Sustainability: SHRD will need both a shorter- and longer-term business model to launch and grow. Here, too, mCODE provides guidance. Its initial business model was developed by ASCO, MITRE, and other collaborators. They launched mCODE with limited resources contributed by each member organization. Over time, the maintenance of the standard has been established through the HL7 FHIR AcceleratorTM program (29). CodeX is the HL7 FHIR Accelerator that administers mCODE, and that enables funding from a number of resources, including public and private organizations sponsoring or participating in pilots (21, 22).
To achieve sustainability, SHRD will also require a governance model. As with mCODE, affiliation with HL7 offers a potential avenue, with comprehensive and internationally recognized governance practices covering such key areas as standards development process, standards review, balloting, and conflict of interest.
Working closely with HL7 would also lay the basis for international application of SHRD and improved across-country interoperability as called for by the Real world Outcomes across the Alzheimer’s Disease spectrum for better care: Multi-modal data Access Platform (ROADMAP) project that aimed to further the application of real-world data across European countries, health systems, and data sources to AD/ADRD (29).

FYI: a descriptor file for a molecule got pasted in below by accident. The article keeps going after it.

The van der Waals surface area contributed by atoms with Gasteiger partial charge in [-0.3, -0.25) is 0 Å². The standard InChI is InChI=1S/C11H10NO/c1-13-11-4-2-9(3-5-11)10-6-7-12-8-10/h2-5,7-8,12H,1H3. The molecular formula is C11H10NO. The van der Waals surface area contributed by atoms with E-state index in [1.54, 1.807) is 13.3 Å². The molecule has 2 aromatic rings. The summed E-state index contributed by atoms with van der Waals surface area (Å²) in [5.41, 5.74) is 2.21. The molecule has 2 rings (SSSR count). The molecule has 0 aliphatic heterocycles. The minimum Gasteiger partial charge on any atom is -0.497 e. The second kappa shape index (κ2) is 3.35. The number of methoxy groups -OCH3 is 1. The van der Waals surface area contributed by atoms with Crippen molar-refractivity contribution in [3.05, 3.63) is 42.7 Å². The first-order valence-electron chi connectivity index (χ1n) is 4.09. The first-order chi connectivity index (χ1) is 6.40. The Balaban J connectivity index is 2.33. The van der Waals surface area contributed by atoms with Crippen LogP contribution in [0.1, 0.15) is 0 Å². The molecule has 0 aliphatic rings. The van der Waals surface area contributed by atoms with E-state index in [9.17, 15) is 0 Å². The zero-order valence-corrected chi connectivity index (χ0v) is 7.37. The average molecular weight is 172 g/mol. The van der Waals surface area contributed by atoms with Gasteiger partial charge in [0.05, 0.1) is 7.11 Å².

How Can We Harness SHRD to Advance Equity?
The following illustrate some general areas and possible use cases that SHRD could address to drive equity-based improvements in prevention/risk reduction, detection/diagnosis, and treatment/care management:
• Strengthening public health data for prevention/risk detection by using SHRD to facilitate AD/ADRD registry reporting. Reporting AD/ADRD patient data to registries is currently a forms-based process that can take months to provide the data to intended recipients. Easier registry reporting using SHRD would enable low burden, standardized, automated, protected reporting of AD/ADRD data from AD/ADRD research centers and other providers to registries, which would provide key information across diverse populations for research and public health purposes. The plan would be to leverage the SHRD data standard with additional strategically selected, registry-specific data element extensions. This solution could meet the needs of a wide variety of registries, including those focused on standards of care, public health, clinical trials, post-market surveillance, quality reporting, and comparative effectiveness.